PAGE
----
What to Do When You Kid Chooses Your Ex

Divorce is full of heartbreak and stress, especially when kids are involved. But even when a divorce is long since passed, there are still some words that can shatter a parent’s world. Perhaps one of the worst things a parent can hear from his or her child is that the child wants to move in with the other parent.

This usually happens during adolescence. The kid always has reasons ”“ maybe they have more friends over at Dad’s house, or maybe Mom has more money. It could be a simple matter of “the grass is always greener” syndrome. No matter the reason, those words can lead to feelings of rejection and abandonment. They can make a parent question what they did wrong as a parent, or why the kid prefers to be at the other house.

If your kid has expressed a desire to move in with the other parent, try not to let your emotions get the best of you.

  • As with any matter involving separation or divorce, do not use this as an opportunity to bash your ex. Your child should never be put into a position where they have to choose sides, and badmouthing your ex can actually paint you in a negative light.
  • Discuss changes in visitation (parenting time, as we call it in Colorado) with your attorney. If parental rights have already been established in court, you will have to reconsider the current parenting arrangement.
  • As heartbreaking as it might be for you, respect your child’s decisions. Your job as a parent is to provide a supportive and positive environment for your child, even if that means letting go.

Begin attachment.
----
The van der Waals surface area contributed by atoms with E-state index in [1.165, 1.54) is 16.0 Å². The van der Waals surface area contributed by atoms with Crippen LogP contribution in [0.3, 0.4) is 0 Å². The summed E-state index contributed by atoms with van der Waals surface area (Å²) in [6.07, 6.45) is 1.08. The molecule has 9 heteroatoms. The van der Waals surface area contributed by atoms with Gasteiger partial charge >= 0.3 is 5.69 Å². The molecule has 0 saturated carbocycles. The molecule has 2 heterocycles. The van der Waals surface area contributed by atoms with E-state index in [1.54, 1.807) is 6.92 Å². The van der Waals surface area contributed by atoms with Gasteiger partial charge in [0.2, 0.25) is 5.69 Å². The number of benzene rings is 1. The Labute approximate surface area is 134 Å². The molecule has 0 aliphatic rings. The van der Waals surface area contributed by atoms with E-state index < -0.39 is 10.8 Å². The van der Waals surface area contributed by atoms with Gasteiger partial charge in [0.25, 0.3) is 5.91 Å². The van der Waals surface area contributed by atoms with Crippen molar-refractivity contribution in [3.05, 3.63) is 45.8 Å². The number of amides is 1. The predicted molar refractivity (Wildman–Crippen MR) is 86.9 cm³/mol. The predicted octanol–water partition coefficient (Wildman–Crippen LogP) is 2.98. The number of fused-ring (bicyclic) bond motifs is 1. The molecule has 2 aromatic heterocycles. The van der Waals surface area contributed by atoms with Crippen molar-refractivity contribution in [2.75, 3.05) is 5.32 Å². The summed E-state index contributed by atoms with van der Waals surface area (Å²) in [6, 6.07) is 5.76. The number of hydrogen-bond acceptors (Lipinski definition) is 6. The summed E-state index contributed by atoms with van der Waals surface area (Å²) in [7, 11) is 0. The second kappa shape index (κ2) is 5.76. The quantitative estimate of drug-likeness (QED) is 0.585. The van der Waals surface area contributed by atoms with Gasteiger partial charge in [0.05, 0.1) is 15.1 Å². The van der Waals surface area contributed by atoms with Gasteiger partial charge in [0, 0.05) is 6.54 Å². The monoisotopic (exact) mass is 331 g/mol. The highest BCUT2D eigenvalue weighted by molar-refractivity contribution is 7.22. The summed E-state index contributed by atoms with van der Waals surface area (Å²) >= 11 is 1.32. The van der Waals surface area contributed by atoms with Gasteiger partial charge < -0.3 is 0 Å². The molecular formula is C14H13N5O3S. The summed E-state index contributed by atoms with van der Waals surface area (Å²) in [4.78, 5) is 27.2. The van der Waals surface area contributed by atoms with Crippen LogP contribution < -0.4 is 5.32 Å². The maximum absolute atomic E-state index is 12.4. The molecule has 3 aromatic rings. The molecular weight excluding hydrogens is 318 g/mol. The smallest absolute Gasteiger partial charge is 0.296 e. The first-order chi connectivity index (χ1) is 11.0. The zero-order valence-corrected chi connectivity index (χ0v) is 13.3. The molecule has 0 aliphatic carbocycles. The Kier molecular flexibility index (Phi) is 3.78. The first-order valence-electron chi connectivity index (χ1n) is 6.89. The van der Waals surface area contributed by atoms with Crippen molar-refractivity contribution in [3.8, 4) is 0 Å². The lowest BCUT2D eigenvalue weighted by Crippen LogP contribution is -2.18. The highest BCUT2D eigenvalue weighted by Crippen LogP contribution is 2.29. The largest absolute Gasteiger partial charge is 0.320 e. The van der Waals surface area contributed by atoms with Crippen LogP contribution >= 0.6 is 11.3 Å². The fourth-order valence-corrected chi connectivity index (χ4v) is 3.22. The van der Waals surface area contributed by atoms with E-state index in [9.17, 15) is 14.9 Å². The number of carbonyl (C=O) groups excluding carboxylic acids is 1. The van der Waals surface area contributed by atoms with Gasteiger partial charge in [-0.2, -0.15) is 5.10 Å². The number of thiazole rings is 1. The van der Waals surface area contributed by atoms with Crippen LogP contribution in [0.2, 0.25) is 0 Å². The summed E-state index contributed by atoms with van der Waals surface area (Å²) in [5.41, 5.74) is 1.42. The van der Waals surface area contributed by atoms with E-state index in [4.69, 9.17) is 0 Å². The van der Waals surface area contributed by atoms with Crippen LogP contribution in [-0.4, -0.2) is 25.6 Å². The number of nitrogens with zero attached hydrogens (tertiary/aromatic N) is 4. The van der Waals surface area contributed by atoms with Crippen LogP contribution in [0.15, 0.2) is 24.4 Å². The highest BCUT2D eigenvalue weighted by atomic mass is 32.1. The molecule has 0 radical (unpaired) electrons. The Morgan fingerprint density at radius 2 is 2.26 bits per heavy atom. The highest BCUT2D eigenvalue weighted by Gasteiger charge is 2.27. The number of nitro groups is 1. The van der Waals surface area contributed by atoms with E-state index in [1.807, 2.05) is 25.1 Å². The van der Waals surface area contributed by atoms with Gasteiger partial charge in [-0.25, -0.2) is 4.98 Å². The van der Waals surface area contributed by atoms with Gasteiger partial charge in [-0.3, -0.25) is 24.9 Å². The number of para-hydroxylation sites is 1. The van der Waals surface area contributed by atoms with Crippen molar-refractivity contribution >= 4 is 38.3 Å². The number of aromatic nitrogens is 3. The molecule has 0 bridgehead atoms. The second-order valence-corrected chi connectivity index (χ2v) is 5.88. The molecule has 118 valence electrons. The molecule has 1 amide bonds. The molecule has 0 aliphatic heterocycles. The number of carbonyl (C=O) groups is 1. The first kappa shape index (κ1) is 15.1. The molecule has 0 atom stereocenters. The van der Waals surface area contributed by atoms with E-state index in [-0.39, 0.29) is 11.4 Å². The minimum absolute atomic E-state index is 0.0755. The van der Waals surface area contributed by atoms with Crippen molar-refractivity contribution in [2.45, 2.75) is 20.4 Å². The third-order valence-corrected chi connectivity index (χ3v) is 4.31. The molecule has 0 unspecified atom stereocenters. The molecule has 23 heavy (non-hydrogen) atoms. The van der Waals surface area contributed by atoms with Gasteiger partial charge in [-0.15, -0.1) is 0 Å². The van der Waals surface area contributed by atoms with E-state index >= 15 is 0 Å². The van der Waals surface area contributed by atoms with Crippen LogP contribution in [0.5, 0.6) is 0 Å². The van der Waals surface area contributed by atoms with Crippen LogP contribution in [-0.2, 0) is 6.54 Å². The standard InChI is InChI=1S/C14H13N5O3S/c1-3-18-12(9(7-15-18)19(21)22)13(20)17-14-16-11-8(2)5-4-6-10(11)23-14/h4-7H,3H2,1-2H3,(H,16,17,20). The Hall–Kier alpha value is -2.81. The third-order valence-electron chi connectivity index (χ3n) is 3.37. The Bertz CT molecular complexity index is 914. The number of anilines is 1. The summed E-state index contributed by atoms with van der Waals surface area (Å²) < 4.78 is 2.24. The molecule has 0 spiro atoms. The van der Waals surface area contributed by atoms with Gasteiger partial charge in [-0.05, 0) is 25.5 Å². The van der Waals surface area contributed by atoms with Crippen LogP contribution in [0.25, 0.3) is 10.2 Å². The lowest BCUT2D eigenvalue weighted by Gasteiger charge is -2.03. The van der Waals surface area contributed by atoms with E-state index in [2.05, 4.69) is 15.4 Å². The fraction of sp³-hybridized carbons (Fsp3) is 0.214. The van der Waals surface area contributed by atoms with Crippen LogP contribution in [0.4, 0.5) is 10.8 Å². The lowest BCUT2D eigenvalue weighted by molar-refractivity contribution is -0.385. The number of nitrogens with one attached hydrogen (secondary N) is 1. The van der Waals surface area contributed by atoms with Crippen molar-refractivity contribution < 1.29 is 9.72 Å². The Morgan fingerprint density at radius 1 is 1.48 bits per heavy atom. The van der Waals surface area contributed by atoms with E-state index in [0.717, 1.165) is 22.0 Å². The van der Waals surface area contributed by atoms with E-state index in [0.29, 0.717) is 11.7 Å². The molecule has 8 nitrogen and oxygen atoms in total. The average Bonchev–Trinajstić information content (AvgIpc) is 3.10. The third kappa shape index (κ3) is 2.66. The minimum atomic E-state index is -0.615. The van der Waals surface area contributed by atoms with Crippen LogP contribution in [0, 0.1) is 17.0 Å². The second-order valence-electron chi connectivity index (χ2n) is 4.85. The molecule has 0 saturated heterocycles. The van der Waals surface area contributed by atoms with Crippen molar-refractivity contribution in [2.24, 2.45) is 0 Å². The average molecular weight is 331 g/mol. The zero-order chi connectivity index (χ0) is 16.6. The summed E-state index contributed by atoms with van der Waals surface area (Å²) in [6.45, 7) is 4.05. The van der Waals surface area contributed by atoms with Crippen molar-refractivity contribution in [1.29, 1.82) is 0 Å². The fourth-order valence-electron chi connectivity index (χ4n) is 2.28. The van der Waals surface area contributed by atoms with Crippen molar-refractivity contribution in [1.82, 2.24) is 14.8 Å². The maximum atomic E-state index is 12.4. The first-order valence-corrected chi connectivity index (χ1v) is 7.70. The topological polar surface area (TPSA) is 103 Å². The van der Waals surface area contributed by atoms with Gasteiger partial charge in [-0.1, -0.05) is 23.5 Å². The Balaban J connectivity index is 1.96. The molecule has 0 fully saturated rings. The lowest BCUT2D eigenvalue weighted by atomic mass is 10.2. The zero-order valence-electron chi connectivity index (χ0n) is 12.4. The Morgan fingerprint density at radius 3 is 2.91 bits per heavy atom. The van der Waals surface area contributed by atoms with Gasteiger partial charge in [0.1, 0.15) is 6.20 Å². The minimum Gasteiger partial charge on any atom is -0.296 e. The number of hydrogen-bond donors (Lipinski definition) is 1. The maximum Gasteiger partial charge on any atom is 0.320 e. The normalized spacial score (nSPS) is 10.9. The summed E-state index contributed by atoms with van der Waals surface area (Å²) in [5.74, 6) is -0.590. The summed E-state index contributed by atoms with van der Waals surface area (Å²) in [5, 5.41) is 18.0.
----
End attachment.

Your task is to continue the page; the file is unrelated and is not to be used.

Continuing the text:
• These days, it is incredibly easy to remain in meaningful contact with your child, even if they are far away. Apps like Skype and Facetime can allow you to chat with your child face to face, even from halfway across the world. Call often and make an effort to stick to your visitation. Your child still needs you, even if you are not the primary custodian.

Divorce Matters ”“ Denver Family Law Attorneys

4 Signs Your Child is Struggling with Your Divorce

Kids are incredibly strong-willed, but divorce can hit them hard. Especially in younger kids, divorce is a very confusing thing and it can be hard to understand. And with all of the stresses that come from divorce, sometimes parents will miss some key signs that their kids are struggling. If you notice any of the following behaviors in your kids, you should take steps to make sure your kids are okay:

  • If you notice that your child’s grades are slipping, this is a sure sign that the divorce is distracting him or her from learning. To remedy this, you can schedule a conference with both your child and his or her teacher. Helping the teacher understand the reason for your child’s struggles can lead to accommodations that can help keep your child focused and productive, and having the child along shows the child that you care about his or her education and are willing to work closely with all involved parties to ensure that they do well in school.
  • Keep watch over your child’s relationship with his or her siblings, especially older ones. Because kids can react so differently to divorce, ignoring the interactions between your children can cause a lot of problems. Children might take sides; this behavior should be discouraged. Additionally, be wary about giving older children too much jurisdiction over the younger ones. Remember, you are the parent ”“ it is fine to give the kids extra housework to pick up the slack, but you should not have your older children take on a parenting role.
  • Keep watch over what the kids do in their free time. Younger children may need extra support during play time; school children might engage in destructive behavior like violence toward classmates on the playground, or stealing. Adolescents may exhibit delinquent behavior (truancy, for example) or become antisocial.